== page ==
Although it is considered to be a species endemic to Lake Malawi, P. kirkii also occurs in the upper Shire River, Lake Malombe, and even much of the middle Shire as far as Kapachira Falls (also spelled Kapichira) just north of Chikwawa, Malawi, some 130 miles (209 km) downstream from Lake Malawi — a clear demonstration of how unspecialized it is for lacustrine living! Indeed, that is the furthest downstream record known for any endemic Lake Malawi cichlid (Tweddle & Willoughby, 1979).

Within Lake Malawi, P. kirkii is widely distributed from the extreme north to the southern arms. It lives primarily on sandy shallows with Vallisneria beds. Its diet consists of small invertebrates, chiefly small crustaceans and the little endemic bithyniid snail Gabbiella stanleyi found on the straplike leaves of Vallisneria. A maternal mouthbrooder, P. kirkii spawns in (sometimes communal) small bowl-shaped nests 6-8 inches (15-20 cm) in diameter in shallow water (3-6 feet or 1-2 meters), according to Eccles & Trewavas (1989), who also recorded the life coloration of sexually active males:

"Breeding males have general turquoise appearance. Head peacock blue, back and sides greenish, the individual scales of the flanks brassy at base and edged with pale blue. The mid-lateral dark band is prominent. [D]orsal and caudal fins with orange streaks or spots, the dorsal with orange lappets and a white sub-marginal band edged below by a dark band fading proximally to grey. P [pectoral fin] hyaline, V [ventral = pelvic fin] dark, with a narrow white outer border. Anal dark, with large, often elongated, cream-coloured spots."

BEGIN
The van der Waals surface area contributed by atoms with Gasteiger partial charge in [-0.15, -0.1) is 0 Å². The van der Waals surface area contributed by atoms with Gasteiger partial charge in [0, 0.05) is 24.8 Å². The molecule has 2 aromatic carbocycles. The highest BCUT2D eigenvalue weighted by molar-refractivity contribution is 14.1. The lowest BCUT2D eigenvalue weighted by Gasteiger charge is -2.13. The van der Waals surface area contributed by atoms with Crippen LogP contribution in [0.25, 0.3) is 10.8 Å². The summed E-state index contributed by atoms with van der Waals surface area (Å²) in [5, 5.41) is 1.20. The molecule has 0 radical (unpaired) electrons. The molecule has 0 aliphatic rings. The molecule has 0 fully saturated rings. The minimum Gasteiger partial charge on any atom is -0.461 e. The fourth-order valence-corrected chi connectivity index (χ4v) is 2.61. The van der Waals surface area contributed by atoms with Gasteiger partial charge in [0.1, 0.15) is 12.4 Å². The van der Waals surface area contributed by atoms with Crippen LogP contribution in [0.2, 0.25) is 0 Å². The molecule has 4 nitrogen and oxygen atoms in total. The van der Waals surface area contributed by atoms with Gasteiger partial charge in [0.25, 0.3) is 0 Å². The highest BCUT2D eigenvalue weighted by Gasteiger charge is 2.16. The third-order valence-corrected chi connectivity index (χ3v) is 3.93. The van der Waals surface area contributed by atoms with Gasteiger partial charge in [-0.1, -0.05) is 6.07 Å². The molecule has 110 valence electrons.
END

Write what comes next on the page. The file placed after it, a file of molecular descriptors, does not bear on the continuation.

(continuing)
An underwater color photo of an adult male is available at (free login required).

To my knowledge, P. kirkii has not been systematically exported to the aquarium trade, but occasional individuals may have found their way into shipments. It should present no special difficulties to any aquarist with a bit of experience keeping Malawi "haps." To judge by the coloration of breeding males just described, like the apparently related P. labridens, it would be an attractive subject for a community Malawi "hap" tank, or even single-species tank.

Although P. kirkii is a rather common species on sandy weedy shores of the lake, and is not difficult to collect, it has rarely been included in any scientific studies. Apart from a listing in a table of gillnet catch statistics in the proceedings of the Lake Malawi Fisheries Management Symposium (Weyl & Weyl, 2001: 136), this species has only been employed, to my knowledge, in one early molecular phylogenetic study by Moran, Kornfield, & Reinthal (1994). Given its seemingly quite basal position within the phylogeny of the endemic haplochromine cichlids of Lake Malawi, Protomelas kirkii would appear to be a subject of considerable promise well worthy of inclusion in future phylogenetic, ecological, and evolutionary studies of this fauna.


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The Cichlid Fishes of Lake Malawi, Africa:

Last Update: 1 December 2013
Web Author: M. K. Oliver, Ph.D.